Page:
Improvements in production and quality were accompanied by lower labor requirements. In the 1930s through the early 1950s, 1,500 hens was considered to be a full-time job for a farm family. In the late 1950s, egg prices had fallen so dramatically that farmers typically tripled the number of hens they kept, putting three hens into what had been a single-bird cage or converting their floor-confinement houses from a single deck of roosts to triple-decker roosts. Not long after this, prices fell still further and large numbers of egg farmers left the business.
Robert Plamondon reports that the last family chicken farm in his part of Oregon, Rex Farms, had 30,000 layers and survived into the 1990s. But the standard laying house of the current operators is around 125,000 hens.
This fall in profitability was accompanied by a general fall in prices to the consumer, allowing poultry and eggs to lose their status as luxury foods.
The vertical integration of the egg and poultry industries was a late development, occurring after all the major technological changes had been in place for years (including the development of modern broiler rearing techniques, the adoption of the Cornish Cross broiler, the use of laying cages, etc.).
By the late 1950s, poultry production had changed dramatically. Large farms and packing plants could grow birds by the tens of thousands. Chickens could be sent to slaughterhouses for butchering and processing into prepackaged commercial products to be frozen or shipped fresh to markets or wholesalers. Meat-type chickens currently grow to market weight in six to seven weeks, whereas only fifty years ago it took three times as long. This is due to genetic selection and nutritional modifications (but not the use of growth hormones, which are illegal for use in poultry in the US and many other countries). Once a meat consumed only occasionally, the common availability and lower cost has made chicken a common meat product within developed nations. Growing concerns over the cholesterol content of red meat in the 1980s and 1990s further resulted in increased consumption of chicken.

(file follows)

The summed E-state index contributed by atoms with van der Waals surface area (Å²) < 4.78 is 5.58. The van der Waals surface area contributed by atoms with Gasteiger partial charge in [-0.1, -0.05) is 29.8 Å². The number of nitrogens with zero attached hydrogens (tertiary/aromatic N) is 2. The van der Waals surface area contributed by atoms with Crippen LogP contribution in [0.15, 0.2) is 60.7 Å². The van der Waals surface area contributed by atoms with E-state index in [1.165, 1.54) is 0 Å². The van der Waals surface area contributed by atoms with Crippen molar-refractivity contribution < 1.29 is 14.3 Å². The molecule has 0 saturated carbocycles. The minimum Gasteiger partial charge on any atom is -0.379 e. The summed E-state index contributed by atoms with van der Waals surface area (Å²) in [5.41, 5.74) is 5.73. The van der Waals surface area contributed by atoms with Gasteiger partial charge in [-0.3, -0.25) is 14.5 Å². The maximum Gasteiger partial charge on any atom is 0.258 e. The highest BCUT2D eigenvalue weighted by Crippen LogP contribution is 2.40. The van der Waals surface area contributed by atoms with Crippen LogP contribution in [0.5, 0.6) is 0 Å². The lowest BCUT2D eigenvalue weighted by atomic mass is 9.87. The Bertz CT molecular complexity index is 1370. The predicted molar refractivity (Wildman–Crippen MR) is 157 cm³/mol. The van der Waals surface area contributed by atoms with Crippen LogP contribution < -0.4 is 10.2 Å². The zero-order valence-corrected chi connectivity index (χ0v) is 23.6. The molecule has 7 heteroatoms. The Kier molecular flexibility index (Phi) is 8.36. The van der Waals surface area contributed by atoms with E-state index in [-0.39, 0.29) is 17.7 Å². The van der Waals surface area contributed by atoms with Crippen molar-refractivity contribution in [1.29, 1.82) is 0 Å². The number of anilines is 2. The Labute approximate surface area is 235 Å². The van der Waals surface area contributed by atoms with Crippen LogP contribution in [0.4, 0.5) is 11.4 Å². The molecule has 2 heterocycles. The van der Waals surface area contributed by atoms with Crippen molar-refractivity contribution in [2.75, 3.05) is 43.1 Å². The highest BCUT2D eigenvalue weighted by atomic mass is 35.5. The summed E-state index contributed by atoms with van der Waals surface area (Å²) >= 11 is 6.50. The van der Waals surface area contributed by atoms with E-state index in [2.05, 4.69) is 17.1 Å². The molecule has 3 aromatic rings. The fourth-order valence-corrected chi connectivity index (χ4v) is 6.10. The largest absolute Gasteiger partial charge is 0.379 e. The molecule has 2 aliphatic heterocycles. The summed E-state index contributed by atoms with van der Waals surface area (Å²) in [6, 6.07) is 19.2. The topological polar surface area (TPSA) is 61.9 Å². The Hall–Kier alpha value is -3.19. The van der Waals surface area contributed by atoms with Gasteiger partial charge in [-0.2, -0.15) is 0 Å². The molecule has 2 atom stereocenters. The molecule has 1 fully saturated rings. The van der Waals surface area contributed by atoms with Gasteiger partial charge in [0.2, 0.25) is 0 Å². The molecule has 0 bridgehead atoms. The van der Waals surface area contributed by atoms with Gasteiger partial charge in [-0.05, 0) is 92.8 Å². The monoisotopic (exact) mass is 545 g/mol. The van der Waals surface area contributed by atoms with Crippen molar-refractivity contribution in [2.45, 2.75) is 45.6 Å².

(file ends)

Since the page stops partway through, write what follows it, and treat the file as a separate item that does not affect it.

Today, eggs are produced on large egg ranches on which environmental parameters are well controlled. Chickens are exposed to artificial light cycles to stimulate egg production year-round. In addition, it is a common practice to induce molting through careful manipulation of light and the amount of food they receive in order to further increase egg size and production.
On average, a chicken lays one egg a day, but not on every day of the year. This varies with the breed and time of year. In 1900, average egg production was 83 eggs per hen per year. In 2000, it was well over 300. In the United States, laying hens are butchered after their second egg laying season. In Europe, they are generally butchered after a single season. The laying period begins when the hen is about 18–20 weeks old (depending on breed and season). Males of the egg-type breeds have little commercial value at any age, and all those not used for breeding (roughly fifty percent of all egg-type chickens) are killed soon after hatching. The old hens also have little commercial value. Thus, the main sources of poultry meat 100 years ago (spring chickens and stewing hens) have both been entirely supplanted by meat-type broiler chickens.
Some believe that the "deadly H5N1 strain of bird flu is essentially a problem of industrial poultry practices". On the other hand, according to the CDC article H5N1 Outbreaks and Enzootic Influenza by Robert G. Webster et al.:
Transmission of highly pathogenic H5N1 from domestic poultry back to migratory waterfowl in western China has increased the geographic spread. The spread of H5N1 and its likely reintroduction to domestic poultry increase the need for good agricultural vaccines. In fact, the root cause of the continuing H5N1 pandemic threat may be the way the pathogenicity of H5N1 viruses is masked by cocirculating influenza viruses or bad agricultural vaccines.